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Washington National Opera

In Review Carmen DC lg 1215
Carmen at Washington National Opera, with Hymel and Margaine
© Scott Suchman/WNO

WITH APPOMATTOX , its first Philip Glass work, and its first complete Ring cycle on the horizon, not to mention a staging of Lost in the Stars, Washington National Opera turned to something more conventional to open its sixtieth season on September 19. But there was nothing routine about the production of Carmen at the Kennedy Center Opera House. Attractively cast, fluently directed by E. Loren Meeker and incisively conducted by Evan Rogister, the venture crackled with energy from the top of the Prelude to Act I. Fanny Ara and Timo Nunez, choreographed by Sara Erde, offered suitably sultry flamenco duets here and during the Preludes to Acts III and IV. Rogister and Meeker opted for an effective mesh of Guiraud recitatives and modest amounts of spoken dialogue, some complete with their original underscoring. The result was a taut, swift-moving version of the opera.

French mezzo Clémentine Margaine, in her company debut, acted the title role with confidence and perhaps one spread-leg pose too many. (She did get some amusing mileage in the Lillas Pastia scene by trying out various alluring positions before Don José’s arrival.) Other than the card scene, when her voice sounded cloudy, the mezzo maintained a juicy, even tone and sculpted phrases vividly. Bryan Hymel, in another company debut, was an impressive José, effortlessly pouring out tonal honey and producing plenty of heft as needed—and not needed, as in the flower song, when the tenor surely could have capped “Et j’étais une chose a toi” with the written pianissimo B-flat, rather than the usual belting. His otherwise suave, deeply poetic account of the aria hit the spot.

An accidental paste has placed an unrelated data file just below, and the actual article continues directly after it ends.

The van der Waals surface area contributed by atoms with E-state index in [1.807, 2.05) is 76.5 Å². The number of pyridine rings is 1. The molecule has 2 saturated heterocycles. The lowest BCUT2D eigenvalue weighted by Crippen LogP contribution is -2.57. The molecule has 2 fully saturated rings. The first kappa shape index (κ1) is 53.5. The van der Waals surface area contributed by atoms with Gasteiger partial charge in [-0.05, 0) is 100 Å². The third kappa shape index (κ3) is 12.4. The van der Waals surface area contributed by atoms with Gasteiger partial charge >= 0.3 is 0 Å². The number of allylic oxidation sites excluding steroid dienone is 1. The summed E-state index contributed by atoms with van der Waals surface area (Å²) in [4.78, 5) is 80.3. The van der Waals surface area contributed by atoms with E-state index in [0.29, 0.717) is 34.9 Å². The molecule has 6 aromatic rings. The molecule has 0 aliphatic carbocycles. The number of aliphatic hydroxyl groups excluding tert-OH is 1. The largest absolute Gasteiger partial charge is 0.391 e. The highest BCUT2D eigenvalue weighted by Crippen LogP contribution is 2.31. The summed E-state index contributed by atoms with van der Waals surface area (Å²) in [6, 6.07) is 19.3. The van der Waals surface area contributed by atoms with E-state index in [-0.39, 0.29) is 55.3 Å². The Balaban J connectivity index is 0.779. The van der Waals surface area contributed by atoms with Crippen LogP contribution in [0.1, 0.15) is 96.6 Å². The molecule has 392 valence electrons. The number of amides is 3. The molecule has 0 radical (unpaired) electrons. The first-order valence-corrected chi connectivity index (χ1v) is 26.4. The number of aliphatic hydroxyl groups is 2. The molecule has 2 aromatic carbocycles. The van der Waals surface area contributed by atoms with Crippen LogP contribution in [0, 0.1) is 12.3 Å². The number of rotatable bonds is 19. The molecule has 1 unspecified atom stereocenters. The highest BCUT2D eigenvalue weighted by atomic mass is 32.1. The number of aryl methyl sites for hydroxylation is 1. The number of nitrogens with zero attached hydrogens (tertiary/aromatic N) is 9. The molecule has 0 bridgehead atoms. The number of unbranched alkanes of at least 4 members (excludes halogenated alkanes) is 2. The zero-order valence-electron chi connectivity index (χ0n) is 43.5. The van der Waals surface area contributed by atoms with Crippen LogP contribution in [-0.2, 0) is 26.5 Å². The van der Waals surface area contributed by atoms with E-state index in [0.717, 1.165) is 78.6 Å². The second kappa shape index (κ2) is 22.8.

Michael Todd Simpson was a slim-fit Escamillo who slipped easily from bravado strut into romantic smoothness. If his voice was on the dry side, its volume limited, compensation came from the baritone’s keenly detailed singing in Acts III and IV. In her company debut, Janai Brugger, as Micaela, pricked up ears immediately with the tenderness and solidity of her tone and the intensely expressive yet unforced quality of her phrasing.

Kenneth Kellogg used his ample, smooth voice to keen effect as Zuniga. A quartet of current and former members of the Domingo–Cafritz Young Artist Program—Ariana Wehr (Frasquita), Aleksandra Romano (Mercédès), Christian Bowers (Dancaire) and Rexford Tester (Remendado)—provided bright singing and dynamic acting as Carmen’s gypsy pals. Another young artist, Hunter Enoch, revealed a warm baritone as Moralès. 

The chorus did sturdy, responsive work. The men, in particular, were responsible for one of the finest moments of the evening, when, as the soldiers were awaiting the cigarette girls, they phrased “La cloche a sonné” with exquisite subtlety. Rogister’s sensitive guidance at that point was matched by his unhurried, beautifully nuanced conducting of the Act III Prelude; he made sure that the accompaniment patterns in the strings emerged as eloquently as the flute solo. Other than occasionally wayward horns, the orchestra was in admirable form throughout.

Michael Yeargan’s production, finely lit by Robert Wierzel (except for some clichéd splashes of red), generated abundant atmosphere, as did the costumes by François St-Aubin and Timm Burrow. The final scene proved particularly potent, allowing a vibrant side view of spectators in the arena, with shards of light from between the bleachers slicing through the dreadful denouement below.  —Tim Smith

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